Following Nashville, FEE returned to beautiful Chapman University in Orange, California—now the fifth seminar we’ve hosted here!—for an entrepreneurship-themed program that drew nearly 100 high school students. In between inspiring talks from FEE’s new Director of Entrepreneurial Education T.K. Coleman, students were challenged by Brian Brenberg and FEE’s popular Out of Frame video to reconsider the nefarious image of business leaders as they are represented in popular culture.
After a Fourth of July break, FEE was all hands on deck to put on simultaneous seminars.
At the end of June, FEE experimented with a different seminar model, holding a day camp that provided four days of content to an exclusively local audience at Ronald Reagan Public High School in San Antonio, Texas. Many of the attendees were high schoolers who are aspiring to become first-generation college students. This FEE seminar was their first exposure to economic education and its value for their future careers.
After a Fourth of July break, FEE was all hands on deck to put on simultaneous seminars at Cedarville University in Cedarville, Ohio, and Lindenwood University in St. Louis, Missouri. Cedarville faculty, joined by FEE lecturers Brian Brenberg and Lawrence Reed, made connections between capitalism and faith as the foundation for a moral and just society. In addition to stimulating conversation with faculty members, the 85 high school students in attendance were treated to a full tour of the Cedarville campus. At Lindenwood, FEE Faculty members Bruce Rottman, T.K. Coleman, and Antony Davies challenged 62 high schoolers to use their unique abilities and interests to create value and make a positive difference in the world without waiting for permission from an external power or authority figure.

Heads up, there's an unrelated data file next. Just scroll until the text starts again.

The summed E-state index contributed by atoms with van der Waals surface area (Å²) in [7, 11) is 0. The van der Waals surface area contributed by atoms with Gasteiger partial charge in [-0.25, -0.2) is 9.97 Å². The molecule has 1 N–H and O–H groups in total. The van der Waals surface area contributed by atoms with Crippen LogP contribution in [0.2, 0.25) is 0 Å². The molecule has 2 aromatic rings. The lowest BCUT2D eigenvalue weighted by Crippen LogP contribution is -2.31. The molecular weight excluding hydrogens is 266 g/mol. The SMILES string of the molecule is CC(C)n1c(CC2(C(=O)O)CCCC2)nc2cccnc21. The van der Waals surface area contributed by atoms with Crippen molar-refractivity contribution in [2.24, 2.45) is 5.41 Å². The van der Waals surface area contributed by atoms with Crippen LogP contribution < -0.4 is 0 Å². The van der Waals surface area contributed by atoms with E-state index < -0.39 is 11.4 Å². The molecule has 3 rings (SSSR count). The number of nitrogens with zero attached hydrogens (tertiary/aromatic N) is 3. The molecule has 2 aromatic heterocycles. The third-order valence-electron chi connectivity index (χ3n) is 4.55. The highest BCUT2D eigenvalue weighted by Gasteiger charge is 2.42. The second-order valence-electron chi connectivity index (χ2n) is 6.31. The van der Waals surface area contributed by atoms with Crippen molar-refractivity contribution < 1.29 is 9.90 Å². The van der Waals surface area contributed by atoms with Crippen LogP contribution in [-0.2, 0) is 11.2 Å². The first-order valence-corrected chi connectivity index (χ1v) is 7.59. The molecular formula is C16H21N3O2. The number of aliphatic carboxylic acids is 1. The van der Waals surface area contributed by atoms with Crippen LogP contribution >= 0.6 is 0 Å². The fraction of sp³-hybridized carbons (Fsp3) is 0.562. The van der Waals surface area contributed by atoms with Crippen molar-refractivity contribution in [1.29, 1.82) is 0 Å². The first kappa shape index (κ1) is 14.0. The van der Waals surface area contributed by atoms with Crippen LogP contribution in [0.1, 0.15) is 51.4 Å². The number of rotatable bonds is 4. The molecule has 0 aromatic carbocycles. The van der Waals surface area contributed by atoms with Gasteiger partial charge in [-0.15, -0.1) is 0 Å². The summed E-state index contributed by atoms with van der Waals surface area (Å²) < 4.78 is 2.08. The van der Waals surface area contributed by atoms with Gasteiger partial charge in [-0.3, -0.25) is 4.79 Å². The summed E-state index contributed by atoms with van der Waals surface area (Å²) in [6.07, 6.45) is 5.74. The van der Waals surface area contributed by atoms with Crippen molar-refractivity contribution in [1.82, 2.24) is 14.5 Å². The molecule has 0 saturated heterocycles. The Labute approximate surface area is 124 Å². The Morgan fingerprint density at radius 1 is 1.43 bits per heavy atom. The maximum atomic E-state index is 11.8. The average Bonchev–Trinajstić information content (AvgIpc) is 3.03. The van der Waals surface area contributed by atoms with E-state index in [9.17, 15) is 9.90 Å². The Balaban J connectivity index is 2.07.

We concluded the summer with a three-day high school seminar at Emory University in FEE’s own backyard.
FEE’s next seminar brought 112 high school students—including 57 from the state of Colorado—to the University of Denver, another first-time destination for FEE. The audience was treated to talks from Jeff Proctor, Jared Meyer, and Kathleen Sheehan, who offered real-life examples of entrepreneurs who successfully apply economic thinking in the face of state-imposed obstacles.
Finally, we concluded the summer with a three-day high school seminar at Emory University in FEE’s own backyard. With many other FEE staff on hand to witness this local seminar experience, 121 students were given countless real-world examples of how leaders thrive in the world of business using economic thinking, including a screening of FEE’s “How We Thrive” film on Magatte Wade, a female entrepreneur in Senegal.
Why Our Seminars Are So Important